Apple keeps details of patched AirPort router vulnerability under wraps

The security patch has upgraded AirPort router firmware to stop exploitation in its tracks.
Written by Charlie Osborne, Contributing Writer
Roy Zipstein | Apple

Apple has issued a security update which patches a critical Apple AirPort router flaw leading to remote code execution attacks.

The update fixes a vulnerability which was recognized nine months ago. Dubbed CVE-2015-7029, there is little information on offer concerning the problem aside from the fact the bug is a DNS parsing flaw.

According to an Apple security advisory, a memory corruption issue existed in how Apple AirPort routers parsed DNS data, and the issue could potentially lead to cyberattackers remotely executing code.

The fix has been addressed through improved bounds checking released in the router firmware updates 7.6.7 and 7.7.7 on AirPort Express, AirPort Extreme and AirPort Time Capsule with 802.11n and AirPort Extreme, as well as AirPort Time Capsule base stations with 802.11ac using AirPort Utility for Mac or iOS.

While the iPad and iPhone maker has only referenced one single remote code execution hole and given no other details, researchers from Naked Security say that a DNS handling bug of this type could be used to hijack a vulnerable AirPort router by either feeding malformed replies to an AirPort that makes outbound DNS requests on behalf of internal network devices, or by feeding malformed DNS requests to an AirPort router which has been configured to reply to queries from the web.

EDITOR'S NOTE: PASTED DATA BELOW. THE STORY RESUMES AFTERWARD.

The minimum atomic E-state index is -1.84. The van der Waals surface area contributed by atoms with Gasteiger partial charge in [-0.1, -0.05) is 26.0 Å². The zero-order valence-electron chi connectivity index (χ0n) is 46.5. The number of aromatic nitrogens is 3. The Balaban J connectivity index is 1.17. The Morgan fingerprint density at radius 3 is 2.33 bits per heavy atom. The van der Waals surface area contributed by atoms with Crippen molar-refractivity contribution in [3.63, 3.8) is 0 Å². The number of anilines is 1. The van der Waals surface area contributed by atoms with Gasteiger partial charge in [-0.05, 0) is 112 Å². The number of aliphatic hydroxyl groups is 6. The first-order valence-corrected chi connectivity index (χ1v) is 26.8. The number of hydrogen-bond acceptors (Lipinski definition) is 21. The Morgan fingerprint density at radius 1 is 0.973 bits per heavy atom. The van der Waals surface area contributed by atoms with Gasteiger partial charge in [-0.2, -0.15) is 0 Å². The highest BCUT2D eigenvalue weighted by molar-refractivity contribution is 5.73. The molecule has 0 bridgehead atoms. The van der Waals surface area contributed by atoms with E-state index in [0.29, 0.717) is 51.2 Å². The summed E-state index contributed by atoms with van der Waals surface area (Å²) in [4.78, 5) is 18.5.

Out of the two options, Naked Security believes that Apple is most likely talking about an outbound DNS request issue, which is a "much more serious flaw" than the alternative.

"After all, you almost never want your home router to answer DNS queries from the outside, so you almost never configure your router to do so," the researchers note. "But you almost always want your router to perform requests to the outside as part of the service it provides to your internal network, so most routers are set up to work this way."

The vulnerability could then be exploited by registering a domain name with a DNS server set up to trap the victim, sending the target content including a reference to the domain, and once the query has gone through, the attack domain can send back a reply which hijacks the router -- and potentially compromises the full network.

Apple AirPort owners should update their firmware as soon as possible.

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